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by Pooja Suresh HollannavarPublished on : Feb 15, 2023
Uprooting of trees to create space has been a standard practice in the building industry for as long as it has existed. In recent times, with growing awareness about sustainable design practices, architects and builders everywhere are trying to create structures that embrace existing treescapes, instead of replacing them. The Pepper Tree Passive House in Unanderra in Australia, by architect Alexander Symes, is one such example of this concept of sustainability put into practice.
The house is best described as an angular extension to an existing house, acting as a secondary dwelling, home office, and the occasional vacation rental. Designed in close collaboration with local builder Adam Souter, Symes' biggest challenge is building within the structural root zone of a tree. "This was our first passive house process and also our first time building within the structural root zone of a tree, so there were many new challenges and we are delighted with the collaborative process between the builder, architect, engineers and the client that has resulted in this amazing home that we are very proud of," shares Symes.
In addition to utilising the elements of sustainable architecture, there is an intentional effort in making the 60-year-old pepper tree the main design feature of the house. It stands tall through a hole in the central deck with the house existing in two parts on either side of it. The planning and interior design of the house are simple and effective. It comprises a kitchen, a living area, a bedroom, a bathroom, and a laundry. The central deck, under ample shade of the tree, provides opportunities for outdoor seating.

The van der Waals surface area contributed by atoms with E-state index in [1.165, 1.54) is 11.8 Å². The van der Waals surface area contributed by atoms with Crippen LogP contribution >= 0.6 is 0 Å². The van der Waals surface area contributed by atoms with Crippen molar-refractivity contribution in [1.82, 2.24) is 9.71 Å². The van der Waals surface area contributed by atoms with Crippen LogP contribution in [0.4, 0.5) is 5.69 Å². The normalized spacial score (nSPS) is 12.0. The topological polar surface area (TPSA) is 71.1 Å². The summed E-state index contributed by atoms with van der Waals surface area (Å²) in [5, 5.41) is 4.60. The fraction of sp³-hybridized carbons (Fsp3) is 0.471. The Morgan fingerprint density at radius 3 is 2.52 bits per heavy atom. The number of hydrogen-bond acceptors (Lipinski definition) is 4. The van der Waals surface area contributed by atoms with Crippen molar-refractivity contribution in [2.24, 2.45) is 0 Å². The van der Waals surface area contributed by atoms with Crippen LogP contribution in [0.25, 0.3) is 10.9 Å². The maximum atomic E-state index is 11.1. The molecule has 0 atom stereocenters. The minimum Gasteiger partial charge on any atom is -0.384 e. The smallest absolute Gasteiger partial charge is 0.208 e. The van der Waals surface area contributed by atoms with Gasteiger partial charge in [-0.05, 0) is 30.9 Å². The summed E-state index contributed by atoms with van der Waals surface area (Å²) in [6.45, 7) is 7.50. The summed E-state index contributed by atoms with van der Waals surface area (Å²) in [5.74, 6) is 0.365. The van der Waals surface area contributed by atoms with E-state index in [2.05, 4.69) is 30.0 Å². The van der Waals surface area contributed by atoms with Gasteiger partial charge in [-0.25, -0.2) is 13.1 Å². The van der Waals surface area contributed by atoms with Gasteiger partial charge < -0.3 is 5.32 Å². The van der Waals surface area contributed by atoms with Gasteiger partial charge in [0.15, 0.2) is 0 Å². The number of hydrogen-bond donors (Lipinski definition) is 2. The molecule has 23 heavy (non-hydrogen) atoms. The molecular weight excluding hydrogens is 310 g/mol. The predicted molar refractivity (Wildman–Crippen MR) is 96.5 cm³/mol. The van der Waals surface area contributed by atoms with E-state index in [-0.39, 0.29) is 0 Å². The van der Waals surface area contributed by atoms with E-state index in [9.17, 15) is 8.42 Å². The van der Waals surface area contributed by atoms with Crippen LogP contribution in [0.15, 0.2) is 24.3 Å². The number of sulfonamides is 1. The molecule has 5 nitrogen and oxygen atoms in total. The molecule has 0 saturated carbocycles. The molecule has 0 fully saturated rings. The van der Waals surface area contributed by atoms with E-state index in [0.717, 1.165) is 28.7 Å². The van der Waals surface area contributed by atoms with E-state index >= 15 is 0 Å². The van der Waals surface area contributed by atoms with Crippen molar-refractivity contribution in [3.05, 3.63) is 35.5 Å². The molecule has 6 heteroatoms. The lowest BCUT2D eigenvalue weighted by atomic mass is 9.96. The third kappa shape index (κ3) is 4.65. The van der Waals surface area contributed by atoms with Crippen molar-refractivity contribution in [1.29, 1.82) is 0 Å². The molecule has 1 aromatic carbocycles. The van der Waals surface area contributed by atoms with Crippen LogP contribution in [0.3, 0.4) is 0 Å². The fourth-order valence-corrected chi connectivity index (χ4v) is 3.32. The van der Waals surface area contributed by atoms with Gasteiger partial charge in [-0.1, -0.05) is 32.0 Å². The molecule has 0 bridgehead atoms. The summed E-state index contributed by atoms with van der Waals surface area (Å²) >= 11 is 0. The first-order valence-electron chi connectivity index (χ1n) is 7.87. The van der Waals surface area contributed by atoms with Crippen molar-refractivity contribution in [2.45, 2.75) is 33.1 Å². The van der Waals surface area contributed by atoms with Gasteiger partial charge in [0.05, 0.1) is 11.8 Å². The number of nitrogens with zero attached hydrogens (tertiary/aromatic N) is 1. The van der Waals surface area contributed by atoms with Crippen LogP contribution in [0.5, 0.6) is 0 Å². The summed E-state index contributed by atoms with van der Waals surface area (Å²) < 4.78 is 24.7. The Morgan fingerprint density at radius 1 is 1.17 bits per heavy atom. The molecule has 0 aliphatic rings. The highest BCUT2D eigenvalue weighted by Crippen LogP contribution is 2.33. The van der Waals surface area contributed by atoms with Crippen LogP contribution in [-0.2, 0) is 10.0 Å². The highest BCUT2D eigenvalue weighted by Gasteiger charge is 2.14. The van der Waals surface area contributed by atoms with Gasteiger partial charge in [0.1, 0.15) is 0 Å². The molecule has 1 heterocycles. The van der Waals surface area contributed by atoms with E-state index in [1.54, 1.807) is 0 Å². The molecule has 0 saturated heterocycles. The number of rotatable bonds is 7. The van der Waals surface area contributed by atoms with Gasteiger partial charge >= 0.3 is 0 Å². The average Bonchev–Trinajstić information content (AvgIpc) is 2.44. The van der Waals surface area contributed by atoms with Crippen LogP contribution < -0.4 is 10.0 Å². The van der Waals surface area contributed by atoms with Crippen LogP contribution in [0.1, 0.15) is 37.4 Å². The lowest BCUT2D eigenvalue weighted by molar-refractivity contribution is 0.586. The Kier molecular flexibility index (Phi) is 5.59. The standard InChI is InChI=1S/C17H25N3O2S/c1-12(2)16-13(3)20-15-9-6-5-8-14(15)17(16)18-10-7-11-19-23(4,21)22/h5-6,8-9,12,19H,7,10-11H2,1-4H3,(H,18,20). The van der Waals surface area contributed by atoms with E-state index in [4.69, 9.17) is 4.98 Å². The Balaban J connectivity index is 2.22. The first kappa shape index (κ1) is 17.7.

Since the plot is steep, the building is raised to meet the tree canopy and match the height of the existing house. Both sections of the house jut out as cantilevers and linger over the pathway leading to the entrance. The roof, where it meets the tree, becomes a roof garden with drought-tolerant native plants and is designed to collect excess rainwater that is then used in the house.
Through a thoughtful design that works toward preserving the natural biodiversity of the site, it is the material palette of the house that truly stands out. The exterior wooden cladding, chosen as a response to the pepper tree, is charred to create a waterproof outer surface. This is a Japanese technique called Shou Sugi Ban. In addition to creating a waterproof envelope, it creates a robust aesthetic.
‘The Yakisugi cladding was selected as it is a renewable material with low embodied energy, low maintenance and termite resistance. However, it's also about how it responds and respects the pepper tree. The pepper tree’s bark is almost black and the way this cladding echoes the hero of the project (preservation and celebration of the 60-year-old tree) and the way the green leaves of the tree play with the green roof, means that you really feel emerged in a natural environment, almost akin to walking through a forest post a recent bushfire," adds the Australian architect.
The house predominantly uses salvaged and 'waste' materials, much like the recycled sandstone bricks used on the floors and walls to break the monotony of the timber clad interiors. All the materials are used to further enhance the sustainable design of the residential building.
The bedroom is compact, and the living area hides a workstation in one of the cupboards. The kitchen boasts of a breakfast nook that looks out to the nearby Mount Kembla. The house uses a variety of small and large windows to create a light and airy atmosphere in an otherwise limited space.
The Pepper Tree Passive House is the winner of the Sustainable Architecture Award 2022 from The Institute of Architects NSW. It is clear from the planning to the material selection, that it was designed to be a climate-responsive design that is considerate towards the environment and its inhabitants alike.
Name: Pepper Tree Passive House
Location: Unanderra, Australia
Year of completion: 2022
Architect: Alexander Symes.
Builder: Souter Built
Interior Design: Paiano Design
Structural Engineer: Northrop
Landscape Architect: Grant Clement
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